“In his first day, President Biden already issued a number of Executive Orders on areas that we as a company care quite deeply about and have for some time,” he added. “Areas like immigration, preserving DACA, ending restrictions on travel from Muslim-majority countries, as well as other Executive Orders on climate and advancing racial justice and equity. I think these were all important and positive steps.”

Biden issued a record number of executive orders in his first days in office as he strove to reverse actions taken by former President Donald Trump.

The video was leaked to Project Veritas, a nonprofit watchdog, by someone the group described as a Facebook insider.

Epoch Times Photo
Former President Donald Trump (L) and President Joe Biden in file photographs. (Getty Images)

The group also leaked a clip of Zuckerberg disparaging Trump at a Jan. 7 meeting.

“It’s so important that our political leaders lead by example, make sure we put the nation first here, and what we’ve seen is that the president has been doing the opposite of that,” Zuckerberg said at the time. “The president intends to use his remaining time in office to undermine the peaceful and lawful transition of power.”

“His decision to use his platform to condone rather than condemn the actions of his supporters in the Capitol I think has rightly bothered and disturbed people in the U.S. and around the world,” he added.

Trump gave a speech on Jan. 6 as protesters turned violent at the U.S. Capitol about two miles away. Trump told supporters to go to the building but urged them to remain peaceful. After protesters stormed the Capital, he released videos asking them to leave and condemned the violence.

Facebook didn’t respond to a request for comment. The social media company took a number of punitive actions against Trump in the lead-up to the November 2020 election and ultimately banned him from its website, claiming he was condoning rather than condemning the actions of his supporters. Facebook appeared to take no action against Biden, despite the Democrat issuing a number of misleading posts before and after the election.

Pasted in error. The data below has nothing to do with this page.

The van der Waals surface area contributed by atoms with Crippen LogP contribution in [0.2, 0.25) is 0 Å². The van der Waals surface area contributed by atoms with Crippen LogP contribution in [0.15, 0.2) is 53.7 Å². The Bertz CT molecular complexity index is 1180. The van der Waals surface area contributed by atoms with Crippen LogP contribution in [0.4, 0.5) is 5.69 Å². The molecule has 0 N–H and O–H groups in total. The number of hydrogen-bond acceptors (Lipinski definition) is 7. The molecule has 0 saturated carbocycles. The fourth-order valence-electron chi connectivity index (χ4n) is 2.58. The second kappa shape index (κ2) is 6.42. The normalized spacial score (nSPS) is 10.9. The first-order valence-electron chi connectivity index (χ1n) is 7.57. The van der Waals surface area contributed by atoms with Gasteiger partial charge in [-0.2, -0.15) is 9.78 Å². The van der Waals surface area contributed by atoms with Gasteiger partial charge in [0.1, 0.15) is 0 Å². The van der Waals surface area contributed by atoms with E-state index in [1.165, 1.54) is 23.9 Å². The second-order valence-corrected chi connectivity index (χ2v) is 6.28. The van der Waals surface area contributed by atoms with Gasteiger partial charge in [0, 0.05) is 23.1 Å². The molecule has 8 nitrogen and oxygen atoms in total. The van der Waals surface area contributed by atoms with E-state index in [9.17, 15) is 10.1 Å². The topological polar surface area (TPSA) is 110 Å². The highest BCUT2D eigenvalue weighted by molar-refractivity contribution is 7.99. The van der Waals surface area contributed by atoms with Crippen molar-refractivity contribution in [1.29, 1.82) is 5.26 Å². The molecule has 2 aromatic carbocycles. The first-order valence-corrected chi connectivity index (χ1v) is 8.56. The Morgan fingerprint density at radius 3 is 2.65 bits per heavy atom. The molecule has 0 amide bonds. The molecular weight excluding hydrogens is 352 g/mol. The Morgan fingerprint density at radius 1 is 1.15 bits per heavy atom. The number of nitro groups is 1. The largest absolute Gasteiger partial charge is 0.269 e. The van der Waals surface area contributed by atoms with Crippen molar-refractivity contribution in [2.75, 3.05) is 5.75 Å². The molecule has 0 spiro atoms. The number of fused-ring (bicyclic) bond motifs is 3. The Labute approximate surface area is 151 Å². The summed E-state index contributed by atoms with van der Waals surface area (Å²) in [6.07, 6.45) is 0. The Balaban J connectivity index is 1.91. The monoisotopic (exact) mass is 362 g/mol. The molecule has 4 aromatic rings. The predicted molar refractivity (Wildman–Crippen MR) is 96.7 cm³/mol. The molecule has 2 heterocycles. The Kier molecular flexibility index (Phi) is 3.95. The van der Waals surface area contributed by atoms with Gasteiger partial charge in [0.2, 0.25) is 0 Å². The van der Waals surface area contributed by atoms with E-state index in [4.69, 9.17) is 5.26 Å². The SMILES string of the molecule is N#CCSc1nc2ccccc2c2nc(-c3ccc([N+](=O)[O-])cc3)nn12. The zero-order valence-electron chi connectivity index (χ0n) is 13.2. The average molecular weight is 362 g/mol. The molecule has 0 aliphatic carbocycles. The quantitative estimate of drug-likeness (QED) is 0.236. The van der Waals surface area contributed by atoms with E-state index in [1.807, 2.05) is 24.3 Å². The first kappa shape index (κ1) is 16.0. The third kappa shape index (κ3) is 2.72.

Source: Facebook CEO Zuckerberg Praised Biden’s Executive Orders: Leaked Video

Media Company Files Antitrust Lawsuit Against Google, Facebook

The logos of mobile apps Facebook and Google on a smartphone in Sydney, Australia, on Dec. 9, 2020 (The Epoch Times)

A media company that operates several West Virginia newspapers is suing Google and Facebook for threatening the extinction of local newspapers across the country by their alleged anticompetitive business practices.

HD Media Company this week filed a lawsuit asking a federal court to determine whether the two Silicon Valley companies had violated anti-trust laws. The lawsuit claims Google had unlawfully exercised monopoly power of the digital advertising market, which has prevented newspapers from competing in the market and losing their primary source of revenue.

It also claims that Google and Facebook had “unlawfully conspired to engage in anticompetitive conduct,” through an alleged secret deal nicknamed “Jedi Blue.” Details of the alleged agreement were first revealed when 10 state attorneys general sued Google for multiple violations of federal and state antitrust and consumer protection laws.

According to a redacted version of the lawsuit (pdf) filed in December, Facebook announced in 2017 that it would try a new method of selling online advertising called “header bidding,” which would act as a threat of competition for Google. The lawsuit suggested Facebook eventually “curtailed its involvement” with the project after Google gave Facebook “information, speed, and other advantages in the [redacted] auctions that Google runs for publishers’ mobile app advertising inventory each month in the United States.”